Russian plane that owes $425,000 could soon leave Pearson Airport in Mississauga to Ukraine

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Published April 17, 2023 at 4:55 pm

Russian Cargo Plane in Mississauga being fought over by Russia and Canada
A Russian cargo aircraft like this one has been stranded at Pearson Airport in Mississauga since Feb. 27, 2022.

Updated April 18 with comments from Global Affairs Canada

A large Russian-owned cargo plane that’s racked up more than $425,000 in parking fees after being grounded at Pearson Airport in Mississauga since Feb. 27 of last year may finally be cleared for takeoff.

If the Antonov An-124 aircraft, the world’s largest production cargo plane, does leave Pearson, it reportedly will not be heading back to Russia, though.

Instead, the plane will be sent to Ukraine as part of a new aid package offered by the Canadian government, according to online aviation organization Simple Flying.

In a recent statement, Ukrainian Prime Minister Denys Shmyhal is reported to have said that Ottawa has agreed to transfer the seized aircraft to Ukraine.

The cargo plane is registered to Russia’s Volga-Dnepr Airlines.

Responding to an inquiry from insauga.com seeking confirmation that the aircraft’s grounded status has changed, Transport Canada referred the matter to Global Affairs Canada (GAC).

Transport Canada said late last year that the cargo plane doesn’t appear to be going anywhere.

Global Affairs Canada spokesperson James Emmanuel Wanki wrote in an email to insauga.com on Monday night that the federal government agency “does not comment on potential asset seizures.”

However, the spokesperson did not deny the Russian cargo jet was being transferred to Ukraine and noted that, under certain circumstances, Ottawa “may pursue the seizure and forfeiture of certain assets.”

He added: “As announced by the Prime Minister on April 11 2023, Canada imposed new sanctions targeting those complicit in Russia’s war in Ukraine, including several security targets linked to the Wagner Group and Russia’s aviation sector. Volga-Dnepr Group and Volga-Dnepr Airlines are among those sanctioned.”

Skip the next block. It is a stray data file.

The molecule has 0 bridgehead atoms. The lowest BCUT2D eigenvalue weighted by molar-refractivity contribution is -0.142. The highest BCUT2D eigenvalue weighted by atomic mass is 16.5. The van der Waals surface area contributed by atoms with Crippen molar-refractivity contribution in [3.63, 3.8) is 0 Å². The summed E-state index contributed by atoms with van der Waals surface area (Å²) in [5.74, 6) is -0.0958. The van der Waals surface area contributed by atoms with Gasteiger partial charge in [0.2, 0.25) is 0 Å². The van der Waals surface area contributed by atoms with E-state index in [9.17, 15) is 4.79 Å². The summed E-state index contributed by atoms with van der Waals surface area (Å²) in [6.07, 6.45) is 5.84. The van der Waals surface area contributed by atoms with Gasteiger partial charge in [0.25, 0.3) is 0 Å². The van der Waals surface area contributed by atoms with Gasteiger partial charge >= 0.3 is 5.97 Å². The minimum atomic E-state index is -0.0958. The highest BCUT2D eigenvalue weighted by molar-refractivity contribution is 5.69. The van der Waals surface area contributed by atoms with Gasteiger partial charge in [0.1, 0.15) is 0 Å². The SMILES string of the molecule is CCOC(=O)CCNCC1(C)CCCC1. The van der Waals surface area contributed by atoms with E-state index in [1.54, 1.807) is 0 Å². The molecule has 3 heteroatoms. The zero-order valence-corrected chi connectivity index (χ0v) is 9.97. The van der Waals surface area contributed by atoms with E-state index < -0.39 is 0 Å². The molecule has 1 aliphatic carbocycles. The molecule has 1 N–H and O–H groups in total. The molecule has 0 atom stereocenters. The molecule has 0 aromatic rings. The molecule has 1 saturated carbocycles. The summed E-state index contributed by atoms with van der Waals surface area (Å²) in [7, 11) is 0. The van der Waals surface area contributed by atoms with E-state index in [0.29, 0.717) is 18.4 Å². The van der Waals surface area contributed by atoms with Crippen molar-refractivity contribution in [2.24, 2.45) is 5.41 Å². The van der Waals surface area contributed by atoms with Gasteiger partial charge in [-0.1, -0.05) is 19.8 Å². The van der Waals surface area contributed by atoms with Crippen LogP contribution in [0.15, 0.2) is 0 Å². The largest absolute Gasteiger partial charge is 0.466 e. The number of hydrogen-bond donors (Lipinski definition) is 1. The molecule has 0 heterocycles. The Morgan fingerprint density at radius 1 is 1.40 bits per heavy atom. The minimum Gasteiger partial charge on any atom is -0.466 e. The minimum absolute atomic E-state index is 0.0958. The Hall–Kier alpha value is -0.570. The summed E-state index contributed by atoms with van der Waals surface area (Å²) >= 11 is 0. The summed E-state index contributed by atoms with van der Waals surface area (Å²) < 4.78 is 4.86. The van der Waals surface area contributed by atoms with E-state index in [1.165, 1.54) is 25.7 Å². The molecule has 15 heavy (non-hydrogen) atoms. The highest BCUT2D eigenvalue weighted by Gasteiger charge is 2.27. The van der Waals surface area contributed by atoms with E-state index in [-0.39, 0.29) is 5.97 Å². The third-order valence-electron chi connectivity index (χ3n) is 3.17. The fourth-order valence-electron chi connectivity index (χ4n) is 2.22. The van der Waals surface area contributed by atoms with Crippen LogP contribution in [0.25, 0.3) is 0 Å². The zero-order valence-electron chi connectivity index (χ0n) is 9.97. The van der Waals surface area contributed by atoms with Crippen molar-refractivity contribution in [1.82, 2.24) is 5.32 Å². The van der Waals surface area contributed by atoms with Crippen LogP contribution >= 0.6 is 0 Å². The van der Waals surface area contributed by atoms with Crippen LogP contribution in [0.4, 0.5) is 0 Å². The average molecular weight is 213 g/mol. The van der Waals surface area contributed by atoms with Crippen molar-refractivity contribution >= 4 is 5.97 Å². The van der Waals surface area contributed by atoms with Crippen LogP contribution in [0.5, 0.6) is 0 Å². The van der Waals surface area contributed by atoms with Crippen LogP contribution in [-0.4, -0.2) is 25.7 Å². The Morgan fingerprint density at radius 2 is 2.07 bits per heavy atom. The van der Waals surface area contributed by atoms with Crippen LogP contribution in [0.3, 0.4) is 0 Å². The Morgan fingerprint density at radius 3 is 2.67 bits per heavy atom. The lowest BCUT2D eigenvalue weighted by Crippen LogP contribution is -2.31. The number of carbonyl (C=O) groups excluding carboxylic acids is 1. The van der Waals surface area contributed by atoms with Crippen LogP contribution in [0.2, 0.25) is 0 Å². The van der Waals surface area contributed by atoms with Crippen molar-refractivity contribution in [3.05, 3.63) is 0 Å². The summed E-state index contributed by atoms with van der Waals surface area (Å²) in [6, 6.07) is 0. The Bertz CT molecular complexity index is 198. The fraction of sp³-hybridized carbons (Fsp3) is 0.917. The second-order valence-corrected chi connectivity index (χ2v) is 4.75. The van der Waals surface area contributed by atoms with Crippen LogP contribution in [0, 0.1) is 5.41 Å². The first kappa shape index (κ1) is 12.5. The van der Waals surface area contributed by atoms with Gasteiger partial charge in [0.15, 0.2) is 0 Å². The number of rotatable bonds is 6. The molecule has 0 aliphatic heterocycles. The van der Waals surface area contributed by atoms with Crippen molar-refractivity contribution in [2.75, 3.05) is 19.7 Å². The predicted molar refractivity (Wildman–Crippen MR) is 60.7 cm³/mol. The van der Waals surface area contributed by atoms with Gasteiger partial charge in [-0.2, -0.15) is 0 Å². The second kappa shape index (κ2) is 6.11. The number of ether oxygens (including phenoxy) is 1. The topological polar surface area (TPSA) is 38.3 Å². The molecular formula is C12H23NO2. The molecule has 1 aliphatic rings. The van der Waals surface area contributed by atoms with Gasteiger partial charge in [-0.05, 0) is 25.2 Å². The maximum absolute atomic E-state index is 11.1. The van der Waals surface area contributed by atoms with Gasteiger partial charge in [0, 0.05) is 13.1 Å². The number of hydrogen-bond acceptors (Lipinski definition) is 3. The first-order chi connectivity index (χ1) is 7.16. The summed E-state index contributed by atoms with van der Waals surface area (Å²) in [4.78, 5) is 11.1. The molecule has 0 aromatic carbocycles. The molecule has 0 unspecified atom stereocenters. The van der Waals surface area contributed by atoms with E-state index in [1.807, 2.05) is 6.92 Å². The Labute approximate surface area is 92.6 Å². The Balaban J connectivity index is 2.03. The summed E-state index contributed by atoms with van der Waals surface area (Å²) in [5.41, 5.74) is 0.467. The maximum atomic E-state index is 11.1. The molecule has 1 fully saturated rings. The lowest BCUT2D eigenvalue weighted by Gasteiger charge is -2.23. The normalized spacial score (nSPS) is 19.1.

The huge aircraft landed at Pearson on the morning of Feb. 27, 2022, just before the Canadian government declared the country’s airspace closed to all Russian-owned planes in the wake of the invasion of Ukraine.

The plane was reportedly bringing a shipment of COVID-19 test kits from China to Pearson, via Russia and then Anchorage, Alaska, where it apparently stopped for refuelling just before its late-February 2022 landing in Mississauga.

Meanwhile, until it’s confirmed the aircraft has been seized and is en route to Ukraine, the meter continues to run toward half-a-million dollars for the Russian owners of the plane. It can be spotted on the Pearson tarmac by motorists travelling on nearby Hwy. 427.

As of March 29, the aircraft’s owner owed an estimated $423,476 in “parking fees.”

The tab will continue to grow by $1,108.80 each day (77 cents per minute as of implementation of new fees on Jan. 1, 2023), according to Pearson’s aeronautical charges and fees schedule.

The fees are collected by the Greater Toronto Airports Authority (GTAA), which runs Pearson, and at the current rate, the parking tab will hit the $500,000 mark by early June if the plane stays grounded.

It’s not known if the owners of the large plane have paid any of the GTAA fees at this point or what, if any, arrangements have been made with Pearson to pay the charges.

Below is one of the initial social media reports back in February 2022 that identified the stranded cargo plane.

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